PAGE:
Fruit and Vegetable Gardening A-Z: Kale

Kale is part of the cabbage family and is closely related to collard greens. It has a distinct, strong flavor and comes in two edible varieties: curled leaf and straight. There is also ornamental Kale, which flowers beautifully.

Hardiness Zones:
6-11 (Find your hardiness zone.)

When to Plant:
Directly sow seeds in early spring (for a summer harvest) under just 1/2 inch of soil, or start seeds indoors 4-6 weeks before you want to plant outside. Kale can handle a light frost.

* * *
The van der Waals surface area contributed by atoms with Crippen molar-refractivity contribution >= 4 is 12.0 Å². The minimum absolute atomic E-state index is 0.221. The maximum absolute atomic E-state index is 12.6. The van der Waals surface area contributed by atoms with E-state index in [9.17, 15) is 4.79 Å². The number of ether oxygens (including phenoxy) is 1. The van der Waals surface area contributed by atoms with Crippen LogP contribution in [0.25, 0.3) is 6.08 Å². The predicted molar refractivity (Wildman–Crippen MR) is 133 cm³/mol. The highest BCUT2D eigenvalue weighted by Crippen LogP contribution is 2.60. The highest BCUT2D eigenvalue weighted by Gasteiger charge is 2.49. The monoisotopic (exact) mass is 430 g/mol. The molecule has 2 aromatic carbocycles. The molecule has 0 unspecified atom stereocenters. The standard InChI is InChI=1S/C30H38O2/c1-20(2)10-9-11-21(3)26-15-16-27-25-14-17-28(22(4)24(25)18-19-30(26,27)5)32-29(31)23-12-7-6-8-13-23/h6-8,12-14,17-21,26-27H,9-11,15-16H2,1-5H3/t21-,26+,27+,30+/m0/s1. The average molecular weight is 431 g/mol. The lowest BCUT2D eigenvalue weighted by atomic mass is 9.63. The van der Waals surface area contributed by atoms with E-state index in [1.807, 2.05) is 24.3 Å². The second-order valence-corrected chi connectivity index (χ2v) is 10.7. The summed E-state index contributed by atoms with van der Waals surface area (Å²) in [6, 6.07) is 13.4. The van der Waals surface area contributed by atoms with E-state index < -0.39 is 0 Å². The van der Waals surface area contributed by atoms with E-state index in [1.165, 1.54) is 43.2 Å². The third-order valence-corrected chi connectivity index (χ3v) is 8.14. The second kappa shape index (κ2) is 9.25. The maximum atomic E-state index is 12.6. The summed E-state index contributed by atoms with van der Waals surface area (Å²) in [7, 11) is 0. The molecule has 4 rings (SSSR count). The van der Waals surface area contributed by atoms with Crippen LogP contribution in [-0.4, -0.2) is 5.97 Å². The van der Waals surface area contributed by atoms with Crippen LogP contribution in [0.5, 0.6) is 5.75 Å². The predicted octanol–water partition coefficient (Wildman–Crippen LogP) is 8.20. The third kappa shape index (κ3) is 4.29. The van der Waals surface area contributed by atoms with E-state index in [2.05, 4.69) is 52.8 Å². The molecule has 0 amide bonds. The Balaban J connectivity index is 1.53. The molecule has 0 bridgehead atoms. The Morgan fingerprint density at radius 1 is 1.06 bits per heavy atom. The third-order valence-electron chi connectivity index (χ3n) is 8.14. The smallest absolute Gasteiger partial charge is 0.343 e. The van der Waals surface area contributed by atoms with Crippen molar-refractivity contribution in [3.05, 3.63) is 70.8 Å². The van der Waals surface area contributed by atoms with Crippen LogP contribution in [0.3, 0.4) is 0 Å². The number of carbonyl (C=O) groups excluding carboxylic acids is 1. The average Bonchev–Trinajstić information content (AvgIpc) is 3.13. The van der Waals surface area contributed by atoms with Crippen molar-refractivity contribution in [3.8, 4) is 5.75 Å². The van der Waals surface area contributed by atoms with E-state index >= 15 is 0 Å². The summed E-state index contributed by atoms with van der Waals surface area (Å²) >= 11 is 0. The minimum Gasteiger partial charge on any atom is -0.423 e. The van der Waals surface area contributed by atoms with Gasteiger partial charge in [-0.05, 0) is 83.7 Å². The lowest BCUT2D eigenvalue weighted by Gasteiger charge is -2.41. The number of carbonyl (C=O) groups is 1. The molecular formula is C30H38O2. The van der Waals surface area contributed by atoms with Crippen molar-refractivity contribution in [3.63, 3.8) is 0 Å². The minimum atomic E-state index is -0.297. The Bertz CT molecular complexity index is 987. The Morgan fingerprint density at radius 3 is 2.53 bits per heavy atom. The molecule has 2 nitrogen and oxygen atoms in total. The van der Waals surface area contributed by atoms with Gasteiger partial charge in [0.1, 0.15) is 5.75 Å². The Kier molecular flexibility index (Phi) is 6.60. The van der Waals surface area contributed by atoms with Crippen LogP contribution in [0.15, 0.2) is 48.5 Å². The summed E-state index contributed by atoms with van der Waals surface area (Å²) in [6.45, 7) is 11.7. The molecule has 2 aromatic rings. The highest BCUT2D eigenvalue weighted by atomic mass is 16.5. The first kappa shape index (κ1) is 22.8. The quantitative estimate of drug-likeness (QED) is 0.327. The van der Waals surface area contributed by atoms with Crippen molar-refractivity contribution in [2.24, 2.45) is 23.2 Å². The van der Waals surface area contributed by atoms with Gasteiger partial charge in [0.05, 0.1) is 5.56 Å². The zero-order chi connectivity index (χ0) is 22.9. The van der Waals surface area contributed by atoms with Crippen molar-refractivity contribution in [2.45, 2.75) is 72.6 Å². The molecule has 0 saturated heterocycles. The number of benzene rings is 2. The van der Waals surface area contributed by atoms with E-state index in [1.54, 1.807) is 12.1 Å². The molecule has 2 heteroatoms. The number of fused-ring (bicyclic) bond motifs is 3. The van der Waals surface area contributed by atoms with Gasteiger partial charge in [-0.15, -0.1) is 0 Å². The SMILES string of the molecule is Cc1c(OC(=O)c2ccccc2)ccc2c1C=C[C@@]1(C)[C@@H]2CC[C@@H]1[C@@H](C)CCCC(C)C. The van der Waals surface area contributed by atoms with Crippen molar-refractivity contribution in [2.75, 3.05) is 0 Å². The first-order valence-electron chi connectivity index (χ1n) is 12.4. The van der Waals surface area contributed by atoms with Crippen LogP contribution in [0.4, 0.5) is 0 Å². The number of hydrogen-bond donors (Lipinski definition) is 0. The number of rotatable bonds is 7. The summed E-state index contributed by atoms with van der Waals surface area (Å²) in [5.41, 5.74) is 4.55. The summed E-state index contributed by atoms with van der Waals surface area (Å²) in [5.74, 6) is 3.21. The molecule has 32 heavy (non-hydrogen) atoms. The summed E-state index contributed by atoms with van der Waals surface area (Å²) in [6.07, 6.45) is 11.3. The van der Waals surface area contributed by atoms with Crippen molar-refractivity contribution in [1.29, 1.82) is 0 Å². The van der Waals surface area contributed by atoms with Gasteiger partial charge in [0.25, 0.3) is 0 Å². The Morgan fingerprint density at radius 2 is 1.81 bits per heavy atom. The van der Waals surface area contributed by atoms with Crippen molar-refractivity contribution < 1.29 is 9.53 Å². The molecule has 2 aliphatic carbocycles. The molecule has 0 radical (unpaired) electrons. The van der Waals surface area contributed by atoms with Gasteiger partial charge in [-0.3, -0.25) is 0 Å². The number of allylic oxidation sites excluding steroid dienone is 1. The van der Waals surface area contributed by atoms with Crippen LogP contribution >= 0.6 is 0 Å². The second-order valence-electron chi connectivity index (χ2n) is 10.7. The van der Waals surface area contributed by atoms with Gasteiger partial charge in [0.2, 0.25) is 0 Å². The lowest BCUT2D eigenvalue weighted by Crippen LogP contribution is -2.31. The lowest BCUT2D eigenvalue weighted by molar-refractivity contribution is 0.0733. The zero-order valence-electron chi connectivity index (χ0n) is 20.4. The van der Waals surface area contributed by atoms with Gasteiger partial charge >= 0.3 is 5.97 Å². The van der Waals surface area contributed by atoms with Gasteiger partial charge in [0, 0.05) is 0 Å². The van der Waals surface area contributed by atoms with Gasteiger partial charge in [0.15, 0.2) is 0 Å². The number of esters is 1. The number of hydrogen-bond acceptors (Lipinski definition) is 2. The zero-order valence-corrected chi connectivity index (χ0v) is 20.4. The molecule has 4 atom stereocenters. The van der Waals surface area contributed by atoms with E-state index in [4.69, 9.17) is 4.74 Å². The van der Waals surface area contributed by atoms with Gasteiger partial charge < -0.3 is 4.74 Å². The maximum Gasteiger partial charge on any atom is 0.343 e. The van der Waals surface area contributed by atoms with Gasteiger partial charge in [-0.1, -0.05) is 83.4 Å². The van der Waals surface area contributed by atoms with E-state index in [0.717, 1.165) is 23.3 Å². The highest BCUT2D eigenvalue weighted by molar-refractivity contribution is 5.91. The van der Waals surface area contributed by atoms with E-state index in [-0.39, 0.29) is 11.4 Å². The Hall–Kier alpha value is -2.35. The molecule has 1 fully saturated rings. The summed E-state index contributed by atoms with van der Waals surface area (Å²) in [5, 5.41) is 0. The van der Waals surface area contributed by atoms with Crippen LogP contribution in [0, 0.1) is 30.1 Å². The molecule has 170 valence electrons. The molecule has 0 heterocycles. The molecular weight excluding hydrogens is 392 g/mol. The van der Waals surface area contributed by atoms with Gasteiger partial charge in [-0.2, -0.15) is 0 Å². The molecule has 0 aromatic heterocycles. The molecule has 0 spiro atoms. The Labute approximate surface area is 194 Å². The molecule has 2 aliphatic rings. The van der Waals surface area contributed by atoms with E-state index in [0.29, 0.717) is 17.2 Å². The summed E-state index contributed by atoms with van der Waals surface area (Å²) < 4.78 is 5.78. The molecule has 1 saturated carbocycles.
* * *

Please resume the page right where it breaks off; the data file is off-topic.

Kale plants will grow in average and poorer soils, but like any plant, they respond favorably to richer soil that is high in nutrients.

Space Needed:
Thin seedlings to space plants 8-12 inches apart. Space rows 18-30 inches apart.

Provide plenty of nitrogen for a greener crop and keep the soil moist. Kale will turn bitter if under-watered. Like all plants in the cabbage family, white butterflies and cabbageworms (green caterpillars) can be a major problem.

When to Harvest:
Kale matures in 55-60 days, but young leaves can be harvested whenever you like.

Average Yield:
A 4-foot row of kale will produce about 5 pounds per season.

Continuous Yield:

Life Cycle:

Difficulty Rating (1-5):